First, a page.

MEMORY MATCH: Leighton James

6th March 2017

In the latest installment of our 'Memory Match' feature, former Swans winger Leighton James looks back on a 2-0 victory over Arsenal during the 1981-82 season.

Swansea City made an excellent start to their first season in the top flight of the Football League - winning five, drawing one and losing just two First Division matches prior to Arsenal's visit to Vetch Field on October 3, 1981.
The Swans also had a 100 per cent home record at the time, having beaten the likes of Leeds United, Notts County, Tottenham Hotspur and Sunderland in the opening months of the campaign.
"The Vetch Field had a major effect on results because we were so well supported and I don't think away teams liked visiting there," remembers Leighton James.
"Facilities were basic at the Vetch to say the least and the away dressing room was laughable. There was a boiler right in the middle of it and a bath that you could only fit about four players in at the absolute most!"

Arsenal were on the front foot in the early stages of this encounter, with Swans goalkeeper Dai Davies making a number of good saves. Neil Robinson was also required to make a goalline clearance.
At the other end, Alan Curtis's effort prompted a fine reflex save from Gunners keeper Pat Jennings.
With seven minutes of the first half remaining, James crossed the ball to Bob Latchford in the Arsenal penalty area.
Latchford in turn headed it into the path of the onrushing James, who lashed the ball past Jennings.
"Compared to the next goal that was scored that day, my goal was just a tap in," laughs James.
"Of course, it was always great to score against a world-class goalkeeper like Pat Jennings, one of the finest goalkeepers there's ever been."

As they had done in the first period, Arsenal made a bright start to the second half.
Future Swans manager John Hollins tested Davies with a long-range free-kick while the Londoners also had a goal disallowed for offside.
With seven minutes of the match remaining though, defender Max Thompson scored one of the finest goals ever seen at the Vetch to secure victory for the home side.
Despite manager John Toshack screaming to Thompson to stay back when the Swans were awarded a free-kick, the Liverpool-born player ventured forward anyway.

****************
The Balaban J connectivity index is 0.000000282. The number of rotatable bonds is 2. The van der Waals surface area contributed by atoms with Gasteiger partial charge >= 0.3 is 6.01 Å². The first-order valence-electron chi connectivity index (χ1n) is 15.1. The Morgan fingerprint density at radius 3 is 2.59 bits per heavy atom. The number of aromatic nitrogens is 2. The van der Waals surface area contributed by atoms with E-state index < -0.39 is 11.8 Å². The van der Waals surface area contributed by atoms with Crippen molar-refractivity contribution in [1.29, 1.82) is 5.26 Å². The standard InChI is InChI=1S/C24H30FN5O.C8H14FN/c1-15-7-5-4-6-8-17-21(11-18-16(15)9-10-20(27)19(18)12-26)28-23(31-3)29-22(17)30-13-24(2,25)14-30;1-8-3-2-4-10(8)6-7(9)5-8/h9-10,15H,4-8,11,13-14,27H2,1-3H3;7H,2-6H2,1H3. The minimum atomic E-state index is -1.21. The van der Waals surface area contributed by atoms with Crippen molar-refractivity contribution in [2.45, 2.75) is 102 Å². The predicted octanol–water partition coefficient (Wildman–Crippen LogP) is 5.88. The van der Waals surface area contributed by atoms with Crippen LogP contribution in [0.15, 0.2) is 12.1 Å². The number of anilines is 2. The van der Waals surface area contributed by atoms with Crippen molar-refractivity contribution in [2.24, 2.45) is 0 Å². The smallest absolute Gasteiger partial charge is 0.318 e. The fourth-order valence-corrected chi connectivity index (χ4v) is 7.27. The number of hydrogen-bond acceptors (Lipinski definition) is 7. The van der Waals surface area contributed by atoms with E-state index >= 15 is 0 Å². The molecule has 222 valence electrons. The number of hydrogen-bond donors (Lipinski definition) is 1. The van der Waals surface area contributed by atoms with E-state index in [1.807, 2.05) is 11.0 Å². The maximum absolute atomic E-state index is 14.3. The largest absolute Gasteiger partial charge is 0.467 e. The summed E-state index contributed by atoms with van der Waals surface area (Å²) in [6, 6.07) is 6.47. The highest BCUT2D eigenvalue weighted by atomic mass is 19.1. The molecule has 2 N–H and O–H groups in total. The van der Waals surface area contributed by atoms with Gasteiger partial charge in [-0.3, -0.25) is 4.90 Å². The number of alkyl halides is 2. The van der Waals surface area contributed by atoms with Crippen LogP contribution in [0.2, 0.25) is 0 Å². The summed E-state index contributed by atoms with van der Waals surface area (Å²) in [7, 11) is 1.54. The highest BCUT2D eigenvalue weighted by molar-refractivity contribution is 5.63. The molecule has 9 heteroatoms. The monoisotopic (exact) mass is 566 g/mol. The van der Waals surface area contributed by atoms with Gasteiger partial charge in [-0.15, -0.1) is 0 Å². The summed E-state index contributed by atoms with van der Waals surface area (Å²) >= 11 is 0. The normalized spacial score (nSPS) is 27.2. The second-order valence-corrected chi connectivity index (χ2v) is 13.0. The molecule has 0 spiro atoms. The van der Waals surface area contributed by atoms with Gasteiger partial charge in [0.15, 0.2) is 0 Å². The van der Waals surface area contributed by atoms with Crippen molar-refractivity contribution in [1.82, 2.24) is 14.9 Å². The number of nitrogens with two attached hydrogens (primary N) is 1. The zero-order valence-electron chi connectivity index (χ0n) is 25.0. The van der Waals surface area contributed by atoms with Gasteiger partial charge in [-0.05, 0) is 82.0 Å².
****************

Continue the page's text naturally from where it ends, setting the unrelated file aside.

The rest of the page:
From a position on the field near to the corner flag, Jimmy Hadziabdic swung an excellent ball into the Gunners' area that was met with a firm, left-footed volley from Thompson that crashed into the bottom corner of Jennings' goal.

"Max's goal against Arsenal was a once-in-a-lifetime strike," says James, who was inducted into the club's Robbie James Wall of Fame in 2013.
"Even the world's best strikers wouldn't score many goals like that in their career, where they catch a volley absolutely perfectly, let alone a defender!
"It was a phenomenal strike and you knew it was in from the moment it left his foot. What made it so great was that it was so unexpected.
"If a player like Curt had scored it, you would have said 'Well there you are'. But for Max to come and score that goal and win the game for us, well, it was just fantastic."
Thompson's strike - one of only two goals he scored in 31 league appearances for the Swans between 1981 and 1983 - featured in Match of the Day's goal of the month competition for October 1981.
More importantly, it gave the Swans three crucial points during a season where the club upset many of the division's big boys.

"We were the minnows that season and we took plenty of big scalps like Leeds United, Aston Villa, Tottenham Hotspur, Liverpool and Manchester United," says James.
"Beating Arsenal was another big win. They had a very good team at the time - the great Pat Jennings, who I've mentioned, and then people like John Hollins and David O'Leary."
The Swans completed the league double over the Gunners that season.
Ray Kennedy opened the scoring in the first half, while Robbie James' penalty in the second period gave the visitors a 2-0 victory in front of 29,724 supporters at Arsenal's former Highbury home.
"I used to love the old grounds and Highbury was a particularly special venue, so it was really good to win there" adds James.
"I don't think anyone would have given us a chance of beating Arsenal home and away in our first season in the top flight, but that's what happened."
The 1981-82 season ultimately saw Arsenal finish fifth in the Division One table, two points above the Swans in sixth.

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